The Girl from Oslo

No end in sight

girl from oslo

Image: Netflix
Season 1 of The Girl from Oslo stars Anneke von der Lippe (center) as Alex, a diplomat and the mother of Pia, a Norwegian girl, who is kidnapped with her two Israeli friends by ISIS terrorists. The actress has since withdrawn from Season 2 because she does not want to be part of pro-Israeli content.

John Smistad
Olympia, Wash.

Synopsis: Pia and two Israeli siblings are kidnapped by terrorists in the Sinai desert. If 12 prisoners are not released, the three have been publicly threatened with death.

I do not pretend to be an expert on the political and historical details regarding the Middle East—except for that as long as I can remember it has been a place of relentless unrest and bloody conflict.

The 10-episode Netflix streaming series The Girl from Oslo (Norwegian title: Bortført, meaning “abducted”) brings to bear such dire dynamic in unflinching terms. This Norwegian production centers squarely on the ongoing hostilities between Israel and bordering Gaza. Where periodic bomb explosions in heavily populated communities are commonplace. Where some kids play on dirt streets in makeshift swings, as other children are rushed by stretcher, wounded and bleeding, into an ever-present waiting ambulance, its siren piercing the air of another typical day in the Gaza Strip.

This swiftly moving story revolves around Pia, a young Norwegian woman, and her two Israeli friends, a brother and sister. Pia is vacationing on the Sinai Peninsula of Egypt. But her purpose in being there extends beyond leisurely basking on the beach with her buddies. Pia has someone she intends to call on. Someone who is most certainly not expecting her visit.

Before we know it the three are kidnapped by ISIS terrorists and held for ransom. The asking price? A dozen ISIS prisoners incarcerated in Israel.

As negotiations for the trio’s freedom tensely plays out, we learn many secrets about the principles involved. Almost everybody here has a past they regret. And they harbor secrets they wish to take to their graves— graves that could be dug at any moment in this perpetual powder keg of the world.

But at its core, The Girl from Oslo is about the unwavering ferocity of a mother’s love. Four in particular.

One who will stop at nothing to realize the release of her daughter, even risking a revelation that stands to ruin her very reputation. Along with a prominent member of Israeli government—one who has already lost a husband in service to one terrorist organization. And now stands to lose a son to another.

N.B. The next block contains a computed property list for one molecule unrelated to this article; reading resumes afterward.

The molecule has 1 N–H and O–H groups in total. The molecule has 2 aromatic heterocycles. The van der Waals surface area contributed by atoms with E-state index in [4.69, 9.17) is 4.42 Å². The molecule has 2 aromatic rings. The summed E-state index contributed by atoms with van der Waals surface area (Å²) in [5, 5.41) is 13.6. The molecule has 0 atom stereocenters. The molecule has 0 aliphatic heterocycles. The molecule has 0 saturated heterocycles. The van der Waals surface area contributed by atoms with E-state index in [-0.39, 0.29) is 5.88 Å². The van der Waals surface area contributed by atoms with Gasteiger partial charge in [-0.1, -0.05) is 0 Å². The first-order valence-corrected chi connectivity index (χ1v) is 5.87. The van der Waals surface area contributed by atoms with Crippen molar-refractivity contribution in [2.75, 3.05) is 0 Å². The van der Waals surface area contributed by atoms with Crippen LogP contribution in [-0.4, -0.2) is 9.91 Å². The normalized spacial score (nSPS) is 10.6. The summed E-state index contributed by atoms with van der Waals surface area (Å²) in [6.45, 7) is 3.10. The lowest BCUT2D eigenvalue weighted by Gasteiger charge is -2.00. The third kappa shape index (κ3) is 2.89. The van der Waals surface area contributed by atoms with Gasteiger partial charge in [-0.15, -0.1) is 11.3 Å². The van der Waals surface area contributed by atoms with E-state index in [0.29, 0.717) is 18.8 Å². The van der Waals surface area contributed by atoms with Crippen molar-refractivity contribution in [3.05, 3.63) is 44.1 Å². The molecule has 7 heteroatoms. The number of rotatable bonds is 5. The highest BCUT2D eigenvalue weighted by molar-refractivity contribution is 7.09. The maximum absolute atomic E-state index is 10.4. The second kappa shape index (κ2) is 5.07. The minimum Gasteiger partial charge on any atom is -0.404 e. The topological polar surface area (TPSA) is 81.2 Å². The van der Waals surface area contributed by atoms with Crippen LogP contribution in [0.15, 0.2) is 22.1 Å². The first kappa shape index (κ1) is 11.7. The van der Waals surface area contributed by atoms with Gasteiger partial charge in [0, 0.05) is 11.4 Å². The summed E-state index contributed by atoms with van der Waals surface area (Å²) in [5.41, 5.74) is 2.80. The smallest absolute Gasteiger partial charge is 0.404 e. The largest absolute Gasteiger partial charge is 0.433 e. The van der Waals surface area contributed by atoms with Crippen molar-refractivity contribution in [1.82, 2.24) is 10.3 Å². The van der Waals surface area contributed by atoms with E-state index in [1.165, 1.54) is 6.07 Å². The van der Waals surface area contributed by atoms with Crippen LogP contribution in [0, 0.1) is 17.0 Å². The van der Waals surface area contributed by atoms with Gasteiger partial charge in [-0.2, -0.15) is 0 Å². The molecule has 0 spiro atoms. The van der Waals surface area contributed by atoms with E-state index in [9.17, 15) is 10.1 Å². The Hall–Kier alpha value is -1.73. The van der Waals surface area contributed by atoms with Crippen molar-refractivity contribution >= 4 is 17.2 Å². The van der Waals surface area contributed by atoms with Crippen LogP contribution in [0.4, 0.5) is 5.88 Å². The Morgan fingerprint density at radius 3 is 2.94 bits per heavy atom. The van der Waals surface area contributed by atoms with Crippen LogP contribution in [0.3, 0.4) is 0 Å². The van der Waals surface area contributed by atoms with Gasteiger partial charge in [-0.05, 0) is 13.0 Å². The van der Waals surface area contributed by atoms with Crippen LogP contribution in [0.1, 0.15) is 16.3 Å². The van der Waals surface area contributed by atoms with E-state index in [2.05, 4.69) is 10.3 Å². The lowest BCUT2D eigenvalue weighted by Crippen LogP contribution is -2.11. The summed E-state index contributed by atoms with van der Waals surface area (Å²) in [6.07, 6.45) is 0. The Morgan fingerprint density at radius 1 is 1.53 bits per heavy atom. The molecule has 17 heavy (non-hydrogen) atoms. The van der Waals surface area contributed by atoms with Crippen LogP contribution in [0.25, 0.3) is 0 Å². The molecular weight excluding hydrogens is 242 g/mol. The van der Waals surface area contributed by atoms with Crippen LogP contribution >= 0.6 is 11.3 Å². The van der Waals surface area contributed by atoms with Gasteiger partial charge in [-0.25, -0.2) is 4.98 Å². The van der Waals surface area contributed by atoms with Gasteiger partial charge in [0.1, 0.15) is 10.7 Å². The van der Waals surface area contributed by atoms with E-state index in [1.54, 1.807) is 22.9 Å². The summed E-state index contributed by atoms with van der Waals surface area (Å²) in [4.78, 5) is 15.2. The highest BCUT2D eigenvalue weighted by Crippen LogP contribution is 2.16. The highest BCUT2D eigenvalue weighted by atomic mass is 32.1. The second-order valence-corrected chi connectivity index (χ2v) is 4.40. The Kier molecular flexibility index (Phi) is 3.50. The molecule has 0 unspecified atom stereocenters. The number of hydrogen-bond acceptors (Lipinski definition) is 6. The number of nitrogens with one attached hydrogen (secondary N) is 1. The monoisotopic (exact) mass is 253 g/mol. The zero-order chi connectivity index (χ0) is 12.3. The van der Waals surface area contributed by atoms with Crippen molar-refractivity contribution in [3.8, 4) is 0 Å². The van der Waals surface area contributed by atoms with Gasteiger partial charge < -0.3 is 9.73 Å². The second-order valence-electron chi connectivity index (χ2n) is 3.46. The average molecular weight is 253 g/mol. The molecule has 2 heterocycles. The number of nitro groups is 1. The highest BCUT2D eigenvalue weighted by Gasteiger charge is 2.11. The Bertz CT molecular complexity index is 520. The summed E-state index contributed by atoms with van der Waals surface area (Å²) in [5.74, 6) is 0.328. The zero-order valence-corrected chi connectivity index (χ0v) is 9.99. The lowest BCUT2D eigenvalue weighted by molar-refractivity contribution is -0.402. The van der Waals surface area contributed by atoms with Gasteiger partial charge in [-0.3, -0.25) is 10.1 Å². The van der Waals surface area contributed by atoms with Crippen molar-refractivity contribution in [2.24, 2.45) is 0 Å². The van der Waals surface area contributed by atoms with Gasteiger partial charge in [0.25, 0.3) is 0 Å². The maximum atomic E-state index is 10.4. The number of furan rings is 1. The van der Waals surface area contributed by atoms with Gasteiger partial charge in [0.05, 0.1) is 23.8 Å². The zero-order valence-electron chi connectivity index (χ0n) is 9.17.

One who has witnessed with her own eyes unfathomable pain. And is fighting with every fiber of her being to prevent the horrific moment from happening yet again. It would be a vision from which we can not comprehend how she can possibly recover.

And one who has built with her husband a precious family and a wonderful home. Each of which she will be damned to allow be stripped away from her.

The final scene of The Girl from Oslo speaks volumes despite not a single word being uttered. For it amplifies the soul-scarring reality among the residents of this region of unceasing war-ravaged tumult: those rare moments of victory, of redemption both collectively and individually, are fated forever to be fleeting.

And that generation after generation of deeply ingrained hatred and resentment for “the other side” shall never, ever, know an end.

Editor’s note: Lead actress Anneke von der Lippe announced on Jan. 25 that she has withdrawn from Season 2 of the TV series The Girl from Oslo. She says she does not want to be part of pro-Israeli content.

The Norwegian-Israeli series’ first season aired on Norway’s TV 2 and Netflix.

“It’s because I have no guarantee of what the final result will be,” she said. “If there is a pro-Israeli project with content I cannot stand by, then I have to withdraw, and I do,” she said.

TV 2 stated that they are not involved in Season 2 of the series. TV 2 Press Manager Jan-Petter Dahl informed NTB that they were offered to be part of Season 2 but turned it down “based on our framework and needs.”

(Source: NTB)

This article originally appeared in the March 2024 issue of The Norwegian American.

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John Smistad

John Smistad is a published author of short stories, poems, essays, and movie reviews. He lives and loves with his family and cat in the Puget Sound area of Washington state. He is the fiercely proud son of a native Norwegian dad. (He loves his mom, too.) You can follow him as on his blog at